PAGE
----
Autograph letter signed, to Baltimore merchant Abel Webb from his son (first name uncertain), dated January 28, 1829. Bifolium, 7.75 x 9.75 inches, 3.5 pages of text and address in a small but legible hand, about 2,250 words in all. In delicate condition: a few old tape repairs; splits at several folds causing sections to be detached from one another, but all matching up and complete except for a few small sections of loss, totaling about 12 words lacking.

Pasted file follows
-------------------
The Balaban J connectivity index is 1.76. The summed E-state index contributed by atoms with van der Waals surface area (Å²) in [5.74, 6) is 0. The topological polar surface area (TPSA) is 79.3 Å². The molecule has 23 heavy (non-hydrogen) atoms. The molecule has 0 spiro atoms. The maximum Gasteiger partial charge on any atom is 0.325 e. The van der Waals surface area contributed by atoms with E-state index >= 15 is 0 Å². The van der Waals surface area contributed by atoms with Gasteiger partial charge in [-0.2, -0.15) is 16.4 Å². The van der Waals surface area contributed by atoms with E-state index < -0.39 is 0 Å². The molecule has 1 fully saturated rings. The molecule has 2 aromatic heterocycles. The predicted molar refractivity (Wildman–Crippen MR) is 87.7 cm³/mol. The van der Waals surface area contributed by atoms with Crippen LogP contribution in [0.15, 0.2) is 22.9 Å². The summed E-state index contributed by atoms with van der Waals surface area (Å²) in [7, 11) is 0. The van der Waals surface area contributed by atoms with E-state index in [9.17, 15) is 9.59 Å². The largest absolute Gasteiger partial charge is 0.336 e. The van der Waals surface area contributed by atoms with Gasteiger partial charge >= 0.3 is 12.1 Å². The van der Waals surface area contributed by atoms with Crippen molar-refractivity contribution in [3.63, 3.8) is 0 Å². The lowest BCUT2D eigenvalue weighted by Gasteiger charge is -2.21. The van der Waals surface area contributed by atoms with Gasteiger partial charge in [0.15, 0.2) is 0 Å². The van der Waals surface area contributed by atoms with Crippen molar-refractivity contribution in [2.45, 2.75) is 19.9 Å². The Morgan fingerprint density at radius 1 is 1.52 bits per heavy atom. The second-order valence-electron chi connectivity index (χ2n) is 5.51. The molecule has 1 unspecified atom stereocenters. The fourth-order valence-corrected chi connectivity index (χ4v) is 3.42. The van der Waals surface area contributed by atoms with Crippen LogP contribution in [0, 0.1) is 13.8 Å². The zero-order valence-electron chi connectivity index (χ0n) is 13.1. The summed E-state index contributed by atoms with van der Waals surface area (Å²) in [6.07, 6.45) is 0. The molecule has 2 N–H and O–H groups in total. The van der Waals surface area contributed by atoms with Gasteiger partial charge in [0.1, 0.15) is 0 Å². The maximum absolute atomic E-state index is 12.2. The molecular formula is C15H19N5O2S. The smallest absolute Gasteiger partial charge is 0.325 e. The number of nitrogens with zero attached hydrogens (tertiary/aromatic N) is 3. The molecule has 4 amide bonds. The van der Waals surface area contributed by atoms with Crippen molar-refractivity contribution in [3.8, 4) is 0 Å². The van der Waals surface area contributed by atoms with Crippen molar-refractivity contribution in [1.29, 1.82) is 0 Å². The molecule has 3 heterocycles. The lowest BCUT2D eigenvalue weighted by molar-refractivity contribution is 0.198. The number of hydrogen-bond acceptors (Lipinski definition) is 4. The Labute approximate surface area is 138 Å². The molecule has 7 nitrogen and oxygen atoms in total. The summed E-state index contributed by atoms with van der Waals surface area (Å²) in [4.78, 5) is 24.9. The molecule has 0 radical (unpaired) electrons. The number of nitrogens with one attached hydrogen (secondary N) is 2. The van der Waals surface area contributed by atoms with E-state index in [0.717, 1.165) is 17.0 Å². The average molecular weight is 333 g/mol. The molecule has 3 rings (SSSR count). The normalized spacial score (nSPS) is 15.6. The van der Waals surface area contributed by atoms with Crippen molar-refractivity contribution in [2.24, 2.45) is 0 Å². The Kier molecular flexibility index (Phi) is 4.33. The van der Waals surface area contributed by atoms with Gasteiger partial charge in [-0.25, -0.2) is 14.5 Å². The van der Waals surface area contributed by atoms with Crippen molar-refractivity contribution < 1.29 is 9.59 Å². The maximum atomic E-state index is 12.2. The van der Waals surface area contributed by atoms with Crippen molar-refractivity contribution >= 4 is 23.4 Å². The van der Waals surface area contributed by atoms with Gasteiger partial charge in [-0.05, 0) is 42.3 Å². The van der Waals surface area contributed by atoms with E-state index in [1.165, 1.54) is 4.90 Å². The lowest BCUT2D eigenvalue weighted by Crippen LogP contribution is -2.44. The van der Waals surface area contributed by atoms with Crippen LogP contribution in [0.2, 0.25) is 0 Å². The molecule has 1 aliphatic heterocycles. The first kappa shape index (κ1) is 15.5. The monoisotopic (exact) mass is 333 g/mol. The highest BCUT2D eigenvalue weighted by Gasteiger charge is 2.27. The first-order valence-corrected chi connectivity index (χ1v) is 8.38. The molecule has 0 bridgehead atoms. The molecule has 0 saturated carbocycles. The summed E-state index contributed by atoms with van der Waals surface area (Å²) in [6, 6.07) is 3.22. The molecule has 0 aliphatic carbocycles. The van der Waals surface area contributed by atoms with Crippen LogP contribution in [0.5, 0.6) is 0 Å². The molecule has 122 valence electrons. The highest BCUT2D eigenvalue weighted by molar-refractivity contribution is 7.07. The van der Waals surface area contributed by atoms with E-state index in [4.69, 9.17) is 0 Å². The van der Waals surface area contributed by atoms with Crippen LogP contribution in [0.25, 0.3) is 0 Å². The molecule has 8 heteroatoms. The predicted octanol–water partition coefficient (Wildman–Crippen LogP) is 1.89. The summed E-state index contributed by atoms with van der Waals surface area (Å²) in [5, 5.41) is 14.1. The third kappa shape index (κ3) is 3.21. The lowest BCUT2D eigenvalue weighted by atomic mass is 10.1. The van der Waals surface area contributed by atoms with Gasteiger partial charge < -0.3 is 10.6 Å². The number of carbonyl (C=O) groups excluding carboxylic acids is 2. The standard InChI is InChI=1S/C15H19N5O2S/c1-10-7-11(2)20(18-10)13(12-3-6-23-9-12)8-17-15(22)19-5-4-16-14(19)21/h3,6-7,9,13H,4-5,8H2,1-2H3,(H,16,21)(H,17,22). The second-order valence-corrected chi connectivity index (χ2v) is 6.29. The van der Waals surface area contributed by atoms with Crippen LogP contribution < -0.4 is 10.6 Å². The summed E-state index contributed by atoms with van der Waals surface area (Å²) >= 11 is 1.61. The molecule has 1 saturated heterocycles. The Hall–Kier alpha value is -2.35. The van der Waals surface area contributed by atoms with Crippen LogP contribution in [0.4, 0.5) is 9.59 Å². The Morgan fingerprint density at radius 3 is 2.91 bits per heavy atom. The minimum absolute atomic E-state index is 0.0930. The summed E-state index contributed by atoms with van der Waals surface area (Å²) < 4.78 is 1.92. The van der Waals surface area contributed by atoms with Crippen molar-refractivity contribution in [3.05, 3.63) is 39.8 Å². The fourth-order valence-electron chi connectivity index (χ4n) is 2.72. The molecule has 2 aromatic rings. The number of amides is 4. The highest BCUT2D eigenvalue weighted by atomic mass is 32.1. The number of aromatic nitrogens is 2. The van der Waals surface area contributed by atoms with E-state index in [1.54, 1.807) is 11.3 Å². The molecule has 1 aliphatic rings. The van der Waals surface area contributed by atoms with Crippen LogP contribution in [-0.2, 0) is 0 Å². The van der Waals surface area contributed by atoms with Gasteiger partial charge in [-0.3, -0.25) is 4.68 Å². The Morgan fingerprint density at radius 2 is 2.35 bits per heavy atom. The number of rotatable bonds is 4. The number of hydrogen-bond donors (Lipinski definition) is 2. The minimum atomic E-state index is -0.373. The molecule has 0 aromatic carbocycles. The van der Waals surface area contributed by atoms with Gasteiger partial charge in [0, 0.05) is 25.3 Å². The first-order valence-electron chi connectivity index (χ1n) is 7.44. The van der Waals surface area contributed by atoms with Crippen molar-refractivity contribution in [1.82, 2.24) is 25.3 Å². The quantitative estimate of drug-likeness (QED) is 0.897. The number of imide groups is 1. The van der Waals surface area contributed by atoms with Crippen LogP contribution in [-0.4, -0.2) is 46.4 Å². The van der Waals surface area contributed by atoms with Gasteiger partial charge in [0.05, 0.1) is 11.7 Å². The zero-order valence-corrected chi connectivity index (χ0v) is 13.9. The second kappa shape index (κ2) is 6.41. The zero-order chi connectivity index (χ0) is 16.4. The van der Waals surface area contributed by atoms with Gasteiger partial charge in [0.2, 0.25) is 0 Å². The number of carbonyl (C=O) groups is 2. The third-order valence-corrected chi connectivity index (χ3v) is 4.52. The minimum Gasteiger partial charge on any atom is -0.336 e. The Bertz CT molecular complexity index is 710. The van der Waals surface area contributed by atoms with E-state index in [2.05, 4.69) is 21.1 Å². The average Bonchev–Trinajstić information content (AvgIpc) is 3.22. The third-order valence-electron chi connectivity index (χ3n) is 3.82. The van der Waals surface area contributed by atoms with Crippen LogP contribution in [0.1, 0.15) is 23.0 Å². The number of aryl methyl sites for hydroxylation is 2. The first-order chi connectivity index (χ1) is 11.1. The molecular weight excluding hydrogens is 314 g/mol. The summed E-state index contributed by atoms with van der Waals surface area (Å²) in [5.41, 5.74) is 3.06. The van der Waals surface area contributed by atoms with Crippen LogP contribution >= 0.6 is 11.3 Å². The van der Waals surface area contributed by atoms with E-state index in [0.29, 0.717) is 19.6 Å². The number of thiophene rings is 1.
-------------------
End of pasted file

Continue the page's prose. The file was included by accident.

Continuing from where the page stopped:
An interesting and detailed letter, in which the young Mr. Webb recounts his travels in the American South in 1828 and 1829—a journey he describes as "the best school I've ever been placed in." His story begins in Natchez, Mississippi, where he sought, but failed to find, short-term employment. Happy enough to depart, for he "disliked the place," he boarded the steamship Walk in the Water and traveled downriver to New Orleans, arriving at "the immense mart of commerce" on December 13, 1828. Much of the letter is dedicated to description of New Orleans, which seems to impress and outrage him in equal measure. He is delighted by the quality and price of his hotel ("having the most accommodating publicans I ever had and being more moderate than any private boarding house half as good") and enjoys good food and company (primarily of people he knows from Baltimore). But he is greatly disturbed by the general failure to observe the Sabbath. On any given Sunday, one may see steamboats loading and unloading, wagons transporting cargo, and even people singing and dancing (including "congoes dancing by the banjon") on the green. There are also "gambling houses innumerable, billiard tables, rolets &c, &c, in profusion" operating on the Sabbath, and many Americans engaging in the French practice of "attending the theatre on this evening, quadroon balls, masquerades, &c." He visits a cemetery, where he is disturbed by the burial arrangements necessitated by the high water table, as well as a sign, "revolting to the feelings of humanity, to tell you on which is the terms for admission of internment in fr. & eng. of a corpse according to age, color &c." Also of interest is the description of a visit to a sugar plantation "situated immediately on the fields where General or rather now Pres’t Jackson achieved his military glory," where he and his companions are served warm syrup from a coffee pot and allowed to carry home all the sugar cane they can carry. Webb carefully packs three pieces in his trunk to bring home for his family, noting that it "is redly striped" and "termed the ribbon cane, and who knows but it was nourished by the blood of Englishmen." The remainder of the letter describes his rough voyage to Savannah by sea and provides news of friends and acquaintances he encountered there. Abner Webb, a native of Connecticut, had settled in Georgia in the first decade of the nineteenth century, and his son notes that he was born there. Alas, though we have found records pertaining to all of his younger siblings (born after a move to Baltimore), details on the writer himself remain elusive.